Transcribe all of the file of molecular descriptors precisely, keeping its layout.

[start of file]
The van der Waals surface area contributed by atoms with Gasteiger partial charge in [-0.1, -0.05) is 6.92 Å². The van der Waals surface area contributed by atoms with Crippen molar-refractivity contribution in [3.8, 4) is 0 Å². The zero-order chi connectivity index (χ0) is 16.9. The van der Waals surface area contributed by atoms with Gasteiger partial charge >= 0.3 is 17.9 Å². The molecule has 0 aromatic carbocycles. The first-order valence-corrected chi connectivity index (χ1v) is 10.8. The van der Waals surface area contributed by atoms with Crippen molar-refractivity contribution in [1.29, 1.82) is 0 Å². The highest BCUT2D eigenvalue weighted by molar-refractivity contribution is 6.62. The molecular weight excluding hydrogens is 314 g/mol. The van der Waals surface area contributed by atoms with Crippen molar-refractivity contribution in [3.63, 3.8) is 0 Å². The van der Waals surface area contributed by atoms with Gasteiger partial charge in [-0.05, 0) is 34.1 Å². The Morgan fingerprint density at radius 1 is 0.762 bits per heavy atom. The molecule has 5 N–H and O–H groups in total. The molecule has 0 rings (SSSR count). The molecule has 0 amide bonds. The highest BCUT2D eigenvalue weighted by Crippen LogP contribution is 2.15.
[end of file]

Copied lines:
The van der Waals surface area contributed by atoms with Gasteiger partial charge in [-0.1, -0.05) is 6.92 Å². The van der Waals surface area contributed by atoms with Crippen molar-refractivity contribution in [3.8, 4) is 0 Å². The zero-order chi connectivity index (χ0) is 16.9. The van der Waals surface area contributed by atoms with Gasteiger partial charge >= 0.3 is 17.9 Å². The molecule has 0 aromatic carbocycles. The first-order valence-corrected chi connectivity index (χ1v) is 10.8. The van der Waals surface area contributed by atoms with Crippen molar-refractivity contribution in [1.29, 1.82) is 0 Å². The highest BCUT2D eigenvalue weighted by molar-refractivity contribution is 6.62. The molecular weight excluding hydrogens is 314 g/mol. The van der Waals surface area contributed by atoms with Crippen molar-refractivity contribution in [3.63, 3.8) is 0 Å². The van der Waals surface area contributed by atoms with Gasteiger partial charge in [-0.05, 0) is 34.1 Å². The Morgan fingerprint density at radius 1 is 0.762 bits per heavy atom. The molecule has 5 N–H and O–H groups in total. The molecule has 0 rings (SSSR count). The molecule has 0 amide bonds. The highest BCUT2D eigenvalue weighted by Crippen LogP contribution is 2.15.